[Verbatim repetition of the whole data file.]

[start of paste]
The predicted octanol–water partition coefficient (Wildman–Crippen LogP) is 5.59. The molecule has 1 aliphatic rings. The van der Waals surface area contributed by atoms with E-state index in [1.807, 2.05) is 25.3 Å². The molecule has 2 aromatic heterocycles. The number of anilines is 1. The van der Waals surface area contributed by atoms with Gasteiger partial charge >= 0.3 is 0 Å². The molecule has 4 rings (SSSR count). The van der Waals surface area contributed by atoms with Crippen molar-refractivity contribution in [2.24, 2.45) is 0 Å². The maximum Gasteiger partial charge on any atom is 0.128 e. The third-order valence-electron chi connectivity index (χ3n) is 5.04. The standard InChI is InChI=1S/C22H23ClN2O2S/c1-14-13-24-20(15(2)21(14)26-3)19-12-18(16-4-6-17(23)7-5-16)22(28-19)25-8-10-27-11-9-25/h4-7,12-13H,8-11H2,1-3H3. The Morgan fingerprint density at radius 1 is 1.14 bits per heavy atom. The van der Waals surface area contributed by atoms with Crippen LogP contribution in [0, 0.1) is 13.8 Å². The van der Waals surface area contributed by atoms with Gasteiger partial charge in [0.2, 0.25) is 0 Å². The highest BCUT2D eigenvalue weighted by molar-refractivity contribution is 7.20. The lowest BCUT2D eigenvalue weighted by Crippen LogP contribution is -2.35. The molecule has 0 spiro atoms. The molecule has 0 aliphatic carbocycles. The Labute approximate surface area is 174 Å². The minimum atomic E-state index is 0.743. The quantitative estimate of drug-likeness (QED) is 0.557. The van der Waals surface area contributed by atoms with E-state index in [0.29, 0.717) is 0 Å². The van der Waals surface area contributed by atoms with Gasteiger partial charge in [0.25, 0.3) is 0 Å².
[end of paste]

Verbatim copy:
The predicted octanol–water partition coefficient (Wildman–Crippen LogP) is 5.59. The molecule has 1 aliphatic rings. The van der Waals surface area contributed by atoms with E-state index in [1.807, 2.05) is 25.3 Å². The molecule has 2 aromatic heterocycles. The number of anilines is 1. The van der Waals surface area contributed by atoms with Gasteiger partial charge >= 0.3 is 0 Å². The molecule has 4 rings (SSSR count). The van der Waals surface area contributed by atoms with Crippen molar-refractivity contribution in [2.24, 2.45) is 0 Å². The maximum Gasteiger partial charge on any atom is 0.128 e. The third-order valence-electron chi connectivity index (χ3n) is 5.04. The standard InChI is InChI=1S/C22H23ClN2O2S/c1-14-13-24-20(15(2)21(14)26-3)19-12-18(16-4-6-17(23)7-5-16)22(28-19)25-8-10-27-11-9-25/h4-7,12-13H,8-11H2,1-3H3. The Morgan fingerprint density at radius 1 is 1.14 bits per heavy atom. The van der Waals surface area contributed by atoms with Crippen LogP contribution in [0, 0.1) is 13.8 Å². The van der Waals surface area contributed by atoms with Gasteiger partial charge in [0.2, 0.25) is 0 Å². The highest BCUT2D eigenvalue weighted by molar-refractivity contribution is 7.20. The lowest BCUT2D eigenvalue weighted by Crippen LogP contribution is -2.35. The molecule has 0 spiro atoms. The molecule has 0 aliphatic carbocycles. The Labute approximate surface area is 174 Å². The minimum atomic E-state index is 0.743. The quantitative estimate of drug-likeness (QED) is 0.557. The van der Waals surface area contributed by atoms with E-state index in [0.29, 0.717) is 0 Å². The van der Waals surface area contributed by atoms with Gasteiger partial charge in [0.25, 0.3) is 0 Å².